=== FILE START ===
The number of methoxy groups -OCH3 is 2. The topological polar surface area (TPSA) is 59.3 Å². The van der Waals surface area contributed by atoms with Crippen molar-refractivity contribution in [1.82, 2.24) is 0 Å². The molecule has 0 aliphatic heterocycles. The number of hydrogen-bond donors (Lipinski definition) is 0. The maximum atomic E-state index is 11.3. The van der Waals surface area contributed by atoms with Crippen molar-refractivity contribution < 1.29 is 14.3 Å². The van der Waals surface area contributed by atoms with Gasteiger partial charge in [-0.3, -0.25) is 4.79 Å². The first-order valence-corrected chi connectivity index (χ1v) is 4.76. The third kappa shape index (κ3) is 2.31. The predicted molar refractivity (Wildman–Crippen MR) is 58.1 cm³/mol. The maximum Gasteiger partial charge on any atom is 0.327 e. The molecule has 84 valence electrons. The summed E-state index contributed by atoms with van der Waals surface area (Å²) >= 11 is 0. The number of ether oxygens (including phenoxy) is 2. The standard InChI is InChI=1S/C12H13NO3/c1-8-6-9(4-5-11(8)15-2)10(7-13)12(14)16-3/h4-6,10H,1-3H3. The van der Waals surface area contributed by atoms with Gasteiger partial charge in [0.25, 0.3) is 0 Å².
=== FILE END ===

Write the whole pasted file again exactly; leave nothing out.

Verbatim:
The number of methoxy groups -OCH3 is 2. The topological polar surface area (TPSA) is 59.3 Å². The van der Waals surface area contributed by atoms with Crippen molar-refractivity contribution in [1.82, 2.24) is 0 Å². The molecule has 0 aliphatic heterocycles. The number of hydrogen-bond donors (Lipinski definition) is 0. The maximum atomic E-state index is 11.3. The van der Waals surface area contributed by atoms with Crippen molar-refractivity contribution < 1.29 is 14.3 Å². The van der Waals surface area contributed by atoms with Gasteiger partial charge in [-0.3, -0.25) is 4.79 Å². The first-order valence-corrected chi connectivity index (χ1v) is 4.76. The third kappa shape index (κ3) is 2.31. The predicted molar refractivity (Wildman–Crippen MR) is 58.1 cm³/mol. The maximum Gasteiger partial charge on any atom is 0.327 e. The molecule has 84 valence electrons. The summed E-state index contributed by atoms with van der Waals surface area (Å²) >= 11 is 0. The number of ether oxygens (including phenoxy) is 2. The standard InChI is InChI=1S/C12H13NO3/c1-8-6-9(4-5-11(8)15-2)10(7-13)12(14)16-3/h4-6,10H,1-3H3. The van der Waals surface area contributed by atoms with Gasteiger partial charge in [0.25, 0.3) is 0 Å².